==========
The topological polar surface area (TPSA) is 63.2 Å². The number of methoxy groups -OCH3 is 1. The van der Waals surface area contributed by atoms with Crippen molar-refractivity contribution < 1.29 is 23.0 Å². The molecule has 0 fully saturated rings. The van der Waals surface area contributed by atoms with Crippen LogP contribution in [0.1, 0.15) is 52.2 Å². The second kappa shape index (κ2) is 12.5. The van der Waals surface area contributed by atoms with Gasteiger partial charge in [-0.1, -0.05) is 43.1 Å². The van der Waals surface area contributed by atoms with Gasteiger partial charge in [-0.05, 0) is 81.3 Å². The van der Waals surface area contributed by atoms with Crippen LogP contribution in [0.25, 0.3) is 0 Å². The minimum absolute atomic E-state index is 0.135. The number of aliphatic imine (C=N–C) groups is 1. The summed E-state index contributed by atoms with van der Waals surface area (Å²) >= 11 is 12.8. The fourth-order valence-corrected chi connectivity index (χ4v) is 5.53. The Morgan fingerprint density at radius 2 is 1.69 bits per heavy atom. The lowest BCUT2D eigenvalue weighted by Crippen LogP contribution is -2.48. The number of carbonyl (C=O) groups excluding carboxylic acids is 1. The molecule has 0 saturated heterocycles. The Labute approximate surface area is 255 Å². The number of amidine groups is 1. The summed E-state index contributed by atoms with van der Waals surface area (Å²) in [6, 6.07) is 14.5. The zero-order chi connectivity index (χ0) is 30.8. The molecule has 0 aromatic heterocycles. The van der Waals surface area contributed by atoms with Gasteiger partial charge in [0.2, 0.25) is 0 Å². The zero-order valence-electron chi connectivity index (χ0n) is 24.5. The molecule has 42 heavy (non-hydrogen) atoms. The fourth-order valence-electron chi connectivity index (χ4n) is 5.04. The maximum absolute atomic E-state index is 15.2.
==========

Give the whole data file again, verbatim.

The topological polar surface area (TPSA) is 63.2 Å². The number of methoxy groups -OCH3 is 1. The van der Waals surface area contributed by atoms with Crippen molar-refractivity contribution < 1.29 is 23.0 Å². The molecule has 0 fully saturated rings. The van der Waals surface area contributed by atoms with Crippen LogP contribution in [0.1, 0.15) is 52.2 Å². The second kappa shape index (κ2) is 12.5. The van der Waals surface area contributed by atoms with Gasteiger partial charge in [-0.1, -0.05) is 43.1 Å². The van der Waals surface area contributed by atoms with Gasteiger partial charge in [-0.05, 0) is 81.3 Å². The van der Waals surface area contributed by atoms with Crippen LogP contribution in [0.25, 0.3) is 0 Å². The minimum absolute atomic E-state index is 0.135. The number of aliphatic imine (C=N–C) groups is 1. The summed E-state index contributed by atoms with van der Waals surface area (Å²) >= 11 is 12.8. The fourth-order valence-corrected chi connectivity index (χ4v) is 5.53. The Morgan fingerprint density at radius 2 is 1.69 bits per heavy atom. The lowest BCUT2D eigenvalue weighted by Crippen LogP contribution is -2.48. The number of carbonyl (C=O) groups excluding carboxylic acids is 1. The molecule has 0 saturated heterocycles. The Labute approximate surface area is 255 Å². The number of amidine groups is 1. The summed E-state index contributed by atoms with van der Waals surface area (Å²) in [6, 6.07) is 14.5. The zero-order chi connectivity index (χ0) is 30.8. The molecule has 0 aromatic heterocycles. The van der Waals surface area contributed by atoms with Gasteiger partial charge in [0.2, 0.25) is 0 Å². The zero-order valence-electron chi connectivity index (χ0n) is 24.5. The molecule has 42 heavy (non-hydrogen) atoms. The fourth-order valence-electron chi connectivity index (χ4n) is 5.04. The maximum absolute atomic E-state index is 15.2.